Here at Impulse Leisure we know it's important to eat well in order to maintain good health, and to help you look and feel your best. Eating a balanced diet, and being aware of your calorie intake, in conjunction with exercise is the best way to maintain a healthy body weight. This means you need to eat a variety of different foods, in the right proportions. 

The NHS suggests these Eight Tips for Healthy Eating...

1. Eat at least 5 Fruit and Vegetables a day

We all know this one, and it's easier than it sounds! Try adding a handful of berries or chopped banana to your breakfast cereal, swap your mid-morning biscuit for a banana, add some salad to your lunch, try a slice of pineapple or melon as a snack, have three heaped tablespoons of vegetables with your dinner. Remember that you can only count one smoothie/pure fruit juce as one portion.


2. Base meals on starchy foods such as potatoes, bread, rice or pasta

Starchy foods should make up just over a third of everything we eat. Try to include at least one starchy food with each main meal. Gram for gram the carbohydrate they contain provides fewer than half the calories of fat.

Try eating potatoes with the skin on, choose wholegrain or brown pasta and rice and wholemeal bread to increase your fibre intake. Fibre can help you to feel full for longer. Keep an eye on the fats you add though, such as oil on chips, butter on bread and creamy sauces on pasta.


3. Include dairy or dairy alternatives (such as Soya drinks)

Milk and dairy foods such as cheese and yoghurt are good sources of protein, and they also contain calcium which helps to keep your bones healthy. To get the benefits of dairy, without too much fat, try semi-skimmed, 1% or skimmed milk, as well as lower-fat hard cheeses, or cottage cheese and lower-fat, lower-sugar yoghurt. Unsweetened calcium-fortified dairy alternatives like soya milks can make good alternatives.


4. Eat beans, pulses, fish, eggs, meat and other protein

We all need protein in our diet, for the body to grow and repair itself, but in the UK we generally eat too much meat, and not enough beans, pulses and oily fish. Fish is a good source of protein, and contains many vitamins and minerals. You should aim to eat at least two portions of fish a week, including one portion of oily fish. Oily fish contains omega-3 fats, which may help to prevent heart disease. Oily fish includes: salmon, mackerel, trout, herring and sardines.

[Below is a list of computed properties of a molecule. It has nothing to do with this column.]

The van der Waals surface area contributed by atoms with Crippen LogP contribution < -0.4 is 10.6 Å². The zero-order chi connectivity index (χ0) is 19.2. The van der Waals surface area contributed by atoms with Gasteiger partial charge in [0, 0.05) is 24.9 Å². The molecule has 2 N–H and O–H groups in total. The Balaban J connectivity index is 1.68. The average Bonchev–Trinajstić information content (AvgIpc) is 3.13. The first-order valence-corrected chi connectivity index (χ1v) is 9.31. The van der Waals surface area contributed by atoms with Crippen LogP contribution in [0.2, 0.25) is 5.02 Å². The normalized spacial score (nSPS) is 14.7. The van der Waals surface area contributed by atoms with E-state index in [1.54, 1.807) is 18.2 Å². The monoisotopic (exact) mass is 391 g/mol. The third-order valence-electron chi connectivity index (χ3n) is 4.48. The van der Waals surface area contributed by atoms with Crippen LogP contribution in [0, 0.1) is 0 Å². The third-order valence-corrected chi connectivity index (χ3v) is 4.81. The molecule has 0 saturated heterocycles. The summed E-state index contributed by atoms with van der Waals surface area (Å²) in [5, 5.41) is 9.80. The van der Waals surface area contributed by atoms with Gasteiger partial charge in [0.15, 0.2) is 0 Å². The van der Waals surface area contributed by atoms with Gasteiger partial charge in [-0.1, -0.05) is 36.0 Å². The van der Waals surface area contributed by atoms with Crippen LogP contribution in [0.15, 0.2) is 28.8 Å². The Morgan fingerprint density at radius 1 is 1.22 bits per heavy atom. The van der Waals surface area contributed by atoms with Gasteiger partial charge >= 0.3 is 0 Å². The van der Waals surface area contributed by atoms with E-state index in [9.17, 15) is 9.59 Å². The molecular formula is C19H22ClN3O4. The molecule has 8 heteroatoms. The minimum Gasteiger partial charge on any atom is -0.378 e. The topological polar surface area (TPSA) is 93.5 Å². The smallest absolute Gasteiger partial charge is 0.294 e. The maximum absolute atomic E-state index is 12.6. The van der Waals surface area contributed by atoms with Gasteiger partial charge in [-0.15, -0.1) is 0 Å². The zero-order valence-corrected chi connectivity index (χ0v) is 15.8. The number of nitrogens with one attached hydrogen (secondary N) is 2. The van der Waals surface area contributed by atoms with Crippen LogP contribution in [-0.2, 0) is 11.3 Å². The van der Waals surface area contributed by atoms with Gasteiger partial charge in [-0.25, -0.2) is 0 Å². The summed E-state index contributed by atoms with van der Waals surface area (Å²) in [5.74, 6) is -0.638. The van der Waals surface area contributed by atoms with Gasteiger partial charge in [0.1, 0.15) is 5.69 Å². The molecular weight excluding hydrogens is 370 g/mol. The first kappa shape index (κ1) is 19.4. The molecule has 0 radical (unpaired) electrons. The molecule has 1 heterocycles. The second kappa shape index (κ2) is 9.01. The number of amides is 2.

Non-oily fish includes haddock, cod, tuna, plaice and skate. You can choose from fresh, frozen and canned, but remember that canned and smoked fish can be high in salt. 


5. Choose unsaturated oils and spreads, eaten in small amounts

We all need some fat, but it's important to pay attention to the amount and type of fat we're eating. Too much saturated fat can increase the amount of cholesterol in the blood, which increases your risk of developing heart disease. The average man should have no more than 30g of saturated fat a day, and women should have no more than 20g. Children should have less than adults.

These foods are high in saturated fat: hard cheese, cakes, biscuits, sausages, cream, butter and pies. For a healthier choice, use a small amount of vegetable oil, or reduced-fat spread instead of butter or ghee. Choose foods that contain unsaturated fats such as oily fish and avocados. 


7. Eat less salt

Eating too much salt can raise your blood pressure. About three-quaters of the salt we eat is already in the food we buy, such as breakfast cereals, soups, breads and sauces. Use food labels to help you cut down. More than 1.5g of salt per 100g means the food is high in salt. Adults and children over 11 should eat no more than 6g (about a teaspoonful) a day. Younger children should have less.


8. Don't skip breakfast

Research shows that people who reguarly eat breakfast are less likely to be overweight. A healthy breakfast is an important part of a balanced diet, so try to get into the habit of eating a morning meal. If you don't usually feel hungry then start off with a light bite such as piece of fruit, after a while your morning appetite will increase. If you're short on time in the morning think about simple and easy choices like low-fat yoghurt.


In general try to cut down on foods and drinks that are high in fat, salt and sugar. Have them less often, and reduce the amount. Most people in the UK don't eat enough fruit, vegetables, oily fish or fibre, so try to increase these foods in your everyday diet. 

The NHS Eatwell guide will show you how much of what you eat overall should come from each food group to achieve a healthy, balanced diet.

How to balance your calories in VS your calories out

Very simply, you need to balance how many calories you are eating, with how many you need and are using. If you eat more calories than you burn off, then you are going to put on weight. 

In order to lose weight at a safe and steady rate, it is recommended by the NHS that men limit their calorie intake to no more than 1,900 kcal a day, and 1,400 for women.

You can use the NHS Calorie Checker to look up more than 150,000 different foods and drinks quickly and simply. 

Get Active

The best way to achieve a weight and body shape you are confident with is to combine healthy eating with exercise. Make sure you have your Gym Induction, talk to your Gym Instructor about developing a fitness plan that works for you, and remeber to attend your regular assessments.

Your Technogym Wellness Key will help you to track your personal fitness goals too, and you Gym Instructor will also guide you through the Boditrax system which will provide you with a full body check before you get started.